We handwrite all our courses with flexibility in mind, so they are adjustable to a learner’s needs and transferable into any outdoor, rural setting.

Consequently, we have had great success introducing our City & Guilds courses into Care Farms across the UK, whose facilities and audiences have a slightly different focus to our own, but whose learning environments share many parallels.

FarmAbilty, one such Care Farm based in Oxford, has partnered with us to deliver our City and Guilds Level 2 Certificate in Employability course to its learners, leading to a 100% pass rate.

“Our learners did an ASDAN qualification before, but City & Guilds is much better as it’s meaty and meaningful”, says Liv at FarmAbilty.

Ultimately, this course is gearing learners up for the next phase in their life, outside the realms of support or education. It is about enabling learners to pick up practical skills which will give them the confidence to enter the world of work, whether it be voluntary or paid, and to become more independent.  “It’s a qualification that is well recognised which is good for learner’s pride and their desire to engage and achieve,” adds Liv.

FarmAbility offers outdoor, farm-based programmes of animal husbandry, horticulture and seasonal tasks for adults with autism and learning disabilities. It was important that the course was adaptable to meet the specific needs of FarmAbility’s learners.  “Amy from The Seeds of Change has worked with us to ensure that the units meet our learners’ needs.  The flexibility and support has been really positive and the team has been really brilliant, helpful and open”, says Liv.

She continues, “The course has also helped our reputation. We have been able to tell others that we are offering a City & Guilds course which gives us more credibility as a Centre and has raised our profile with visitors and supporters. It has also given our sessions more structure and focus which benefits everyone.”


Luke successfully completed the new City & Guilds course at FarmAbility with 100% attendance. As well as providing him with a credible qualification, the course has helped him to focus his thoughts on his future and career choices. Additionally, it has increased his awareness and confidence, and he is now able to openly discuss his positive skills and traits, a really significant change for him. What’s more, the course has inspired him to take on an online Maths and English course which he hopes will be a stepping stone towards a career in gaming design; this is the first time he has engaged in formal education since he was 11!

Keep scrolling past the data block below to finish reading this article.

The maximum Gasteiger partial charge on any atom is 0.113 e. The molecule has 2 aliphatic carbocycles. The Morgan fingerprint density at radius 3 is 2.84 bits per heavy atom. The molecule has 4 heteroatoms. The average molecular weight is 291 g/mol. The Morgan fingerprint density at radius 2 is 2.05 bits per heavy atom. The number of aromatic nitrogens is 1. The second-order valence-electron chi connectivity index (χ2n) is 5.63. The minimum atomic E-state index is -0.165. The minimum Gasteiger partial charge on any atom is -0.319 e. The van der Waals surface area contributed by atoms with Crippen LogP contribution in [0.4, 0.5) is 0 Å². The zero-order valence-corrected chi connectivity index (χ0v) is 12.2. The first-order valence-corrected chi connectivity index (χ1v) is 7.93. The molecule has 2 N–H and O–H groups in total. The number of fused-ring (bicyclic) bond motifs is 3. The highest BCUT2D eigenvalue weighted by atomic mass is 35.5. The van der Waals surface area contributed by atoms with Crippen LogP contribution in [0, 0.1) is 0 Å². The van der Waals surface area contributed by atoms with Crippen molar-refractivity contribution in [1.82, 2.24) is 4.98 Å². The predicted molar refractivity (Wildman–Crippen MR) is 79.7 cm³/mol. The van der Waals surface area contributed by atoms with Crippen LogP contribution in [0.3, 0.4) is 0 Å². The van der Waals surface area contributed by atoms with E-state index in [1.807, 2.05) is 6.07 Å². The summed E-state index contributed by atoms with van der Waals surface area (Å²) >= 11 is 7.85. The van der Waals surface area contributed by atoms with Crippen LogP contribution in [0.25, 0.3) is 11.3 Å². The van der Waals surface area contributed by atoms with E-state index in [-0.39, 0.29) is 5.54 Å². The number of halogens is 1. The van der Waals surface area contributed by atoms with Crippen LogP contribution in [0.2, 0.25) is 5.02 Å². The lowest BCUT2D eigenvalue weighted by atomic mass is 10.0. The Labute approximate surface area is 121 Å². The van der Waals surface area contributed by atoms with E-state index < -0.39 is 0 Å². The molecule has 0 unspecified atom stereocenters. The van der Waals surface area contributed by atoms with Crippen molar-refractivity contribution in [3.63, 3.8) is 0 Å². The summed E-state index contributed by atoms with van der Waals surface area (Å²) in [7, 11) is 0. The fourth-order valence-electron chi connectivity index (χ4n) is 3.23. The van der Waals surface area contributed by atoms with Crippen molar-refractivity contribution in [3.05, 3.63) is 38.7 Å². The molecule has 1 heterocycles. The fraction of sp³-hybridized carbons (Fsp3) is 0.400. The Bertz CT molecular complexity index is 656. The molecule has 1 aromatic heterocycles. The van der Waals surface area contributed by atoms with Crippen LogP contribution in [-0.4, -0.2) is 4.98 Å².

The course has been very successful with 100% of FarmAbility’s learners completing the qualification and achieving an Entry Level 2 Certificate in Employability Skills.


3 Overcoming bullying

#bullying #anxiety #disengagement

Unfortunately we see cases of severe bullying and its lasting and devastating effects daily. Whether it is emotional or physical abuse; in school, at home, on the streets or in the 21st Century’s cyberworld; it is repeated behaviour that is intended to cause hurt and make the victim’s life a misery.

In many of our cases, it is one of the root causes of anxiety and disengagement from education among our learners.


Sarah* one of our year 11 learners has endured years of severe bullying at several schools and a difficult home life – her parents have separated, her relationship with her parents is fractious and she now cares for her father. As a result she suffers from extreme anxiety and her self-esteem and confidence are very low.

However, since attending The Seeds of Change, and working with our coaches and horses on a one-to-one basis, she has started to develop coping strategies to deal with her anxieties which are starting to make her life easier, particularly in social or learning situations.

“I enjoy coming to The Seeds of Change because it’s fun and I have someone I can talk to and feel safe”, says Sarah.

*Name altered for anonymity


She continues, “Working with the horses is fun because the work that we do with them helps me to understand it would be good for me to change how I approach things sometimes. This will help me develop friendships which is important to me because I’ve had a hard time at school in the past.”

Sarah is now able to attend small group sessions at another learning establishment to further her education which is a huge step forward for her.

Sarah adds, “Before, when I was anxious during my group sessions and I was asked a difficult or personal question I would have probably left and not gone back. Now I use the coping strategies that I have developed at The Seeds of Change, I stay calm and I reassure myself, and I manage to stay. It feels good knowing that I can do that”.

Sarah has noticed a big change at home as well: “Before I started at The Seeds of Change the relationship with my Mum wasn’t very good and it was hard to talk to her about things. It’s changed because I’m learning to communicate in a different way with her. If I change how I say things or when I say them it results in a different outcome. It’s calmer now and we can talk and have fun.”

Sarah is positive about her future and she is now contemplating a career in social work, where she can use her experiences to help others going through difficult times at home and school.